We encourage you all to thank your State Representatives and Senators for their support as soon as possible.

This demanding exercise taught us a couple of things: 1) together we can impact housing policy; and 2) we still have a lot of work to do. We learned there is a high level of misunderstanding and lack of knowledge at the Statehouse about what the Trust Fund is and does. A continued lack of understanding will keep the Trust Fund and all of our housing programs vulnerable to future attacks like this, so doing a better job of educating our public officials has to be a top priority.

We urge you to get to your members yet this summer, while it’s fresh in their minds, and show them the value of the Trust Fund in your community. 544 organizations across the state signed on to the letter to the Governor. Let’s use the momentum and strength we’ve all created to elevate the importance of our state’s greatest housing resource!

With gratitude,

Bill Faith
Cathy Johnston
Suzanne Gravette Acker

This post is from the staff of the Coalition on Homelessness and Housing in Ohio

Wednesday
May202015

Weekly Update on Homeless Stories in the News



Here are a few interesting news stories about homelessness from the last week.  Click on the blue text to view the source article.

by Dan the Intern

Posts reflect the opinion of those who sign the entry

Friday
Apr172015

Cleveland Tough Featured Vet Robinson on WCPN

This is reprinted from the WCPN.org website and a story by Brian Bull from a series called Cleveland Tough. Listen to the story here.  Here is the full series of stories.  Photos also by Brian Bull.

My name is Joyce Robinson, I’m a 56-year-old previously homeless, unemployed female veteran.  I was in a garage apartment when I became homeless.  I sold most of my furniture, jewelry, uhm... I went to Half Price Books and sold records and books, and everything.  But after a while, I thought, "You know what? I’m just gonna let this go."  I called the Veterans Service Commission, and they referred me to the West Side Catholic Center. That’s the shelter that I stayed at.

Early reflections of living in the shelter

The first night was difficult for me. And that first night through the next seven days, I cried. Every single night. I had truly hit rock bottom. The first week I was just walking around in a haze. 'Cause I think that when you become homeless, you lose something of yourself. It’s like, "Okay... I’ve lost my home, I’ve lost this, I’m a loser."

On the accommodations and care

I was there about three weeks and then I got my own room, which is good. There was a twin bed, a rocking chair, a chest of drawers, and a little side table.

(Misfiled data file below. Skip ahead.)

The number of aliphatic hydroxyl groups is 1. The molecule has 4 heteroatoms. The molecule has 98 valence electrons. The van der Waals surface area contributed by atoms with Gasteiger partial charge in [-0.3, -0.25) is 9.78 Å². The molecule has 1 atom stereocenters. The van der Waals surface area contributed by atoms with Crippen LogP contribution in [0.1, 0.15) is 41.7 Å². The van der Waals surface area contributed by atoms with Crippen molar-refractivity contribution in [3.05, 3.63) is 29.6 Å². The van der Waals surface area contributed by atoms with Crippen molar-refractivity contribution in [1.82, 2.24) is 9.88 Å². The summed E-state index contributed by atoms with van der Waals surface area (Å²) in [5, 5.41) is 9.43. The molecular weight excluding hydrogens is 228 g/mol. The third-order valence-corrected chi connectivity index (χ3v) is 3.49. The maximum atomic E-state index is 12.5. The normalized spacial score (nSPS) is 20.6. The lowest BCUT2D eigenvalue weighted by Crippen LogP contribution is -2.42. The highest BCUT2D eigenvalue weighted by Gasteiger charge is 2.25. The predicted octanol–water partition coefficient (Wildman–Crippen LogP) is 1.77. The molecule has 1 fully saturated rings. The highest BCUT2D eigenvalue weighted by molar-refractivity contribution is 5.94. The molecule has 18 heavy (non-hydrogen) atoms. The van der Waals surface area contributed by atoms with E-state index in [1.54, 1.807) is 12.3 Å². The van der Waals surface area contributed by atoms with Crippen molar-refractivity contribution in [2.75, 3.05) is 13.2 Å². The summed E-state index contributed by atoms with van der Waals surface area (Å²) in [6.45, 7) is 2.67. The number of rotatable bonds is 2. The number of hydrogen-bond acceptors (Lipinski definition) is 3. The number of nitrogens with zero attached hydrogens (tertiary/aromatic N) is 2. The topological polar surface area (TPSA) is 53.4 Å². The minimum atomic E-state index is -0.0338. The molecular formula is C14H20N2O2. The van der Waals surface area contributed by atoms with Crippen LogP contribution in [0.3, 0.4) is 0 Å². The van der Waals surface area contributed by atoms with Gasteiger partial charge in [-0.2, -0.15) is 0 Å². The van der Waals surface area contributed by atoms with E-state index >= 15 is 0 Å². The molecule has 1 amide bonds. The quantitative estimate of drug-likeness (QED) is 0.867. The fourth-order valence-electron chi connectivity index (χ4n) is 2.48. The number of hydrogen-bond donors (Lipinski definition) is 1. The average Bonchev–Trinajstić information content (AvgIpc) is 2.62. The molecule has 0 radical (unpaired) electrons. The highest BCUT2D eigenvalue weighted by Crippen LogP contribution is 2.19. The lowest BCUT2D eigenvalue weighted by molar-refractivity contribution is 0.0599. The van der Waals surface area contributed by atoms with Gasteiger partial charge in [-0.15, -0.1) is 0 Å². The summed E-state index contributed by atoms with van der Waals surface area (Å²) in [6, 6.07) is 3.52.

They gave us a washcloth and a towel. Shampoo, conditioner, toothpaste, toothbrush... everything you would need for your hygiene.

Upstairs, there were five bathrooms. And it was difficult, especially during school times because parents with children, occupying everything. Because not everybody’s idea of 'clean' is the same.  I had to be in at 6 o’clock every night. That was the most difficult thing for me. Not being able to just go when you want to and come back when you want to.  But after a while, it was a comfort to know that I had this regimen. It helped in the healing process.

Perceptions of the homeless

If you were to ask any ten people ...what they think of when they think of a homeless person, I don’t think that I would fit that description. I have a Master’s Degree. Been in the military. I’ve raised a daughter to adulthood successfully.  But when you think of homeless people, you think of people living under the bridges, pushing carts, they don’t want to work. You made a choice to be homeless. Which is ridiculous.

Making her way back to independence

In June of last year, I became involved in a program at Veterans Administration. We would transport patients to appointments, basically re-acclimate us to the work world. Having to be at work at a certain time, doing whatever and getting a paycheck. Helped me get back into residential living.  I just recently moved and am now in my own apartment.  My daughter is excited for me, she says, "Now when I come to visit, I’ll have some place to stay."  I said "sure, you can pull up a piece of floor."  But she’s excited for me because she knew it was very difficult.  Stepping into my new place was almost as scary as the first night I was in the shelter, because I had my routine down, and I have nothing but time.  And it’s like, "Oh, what do I do now?" (LAUGHS).  I remember... I was with a friend. I kept looking at my watch.

She says, "Joyce... you’re not at the shelter. You have all the time in the world."  And I says, "Oh, that’s right. I do."  It’s a great feeling.  My apartment doesn’t have everything in it just yet... but it’s mine.


WEB EXTRAS:

Robinson on the early phases of living in a shelter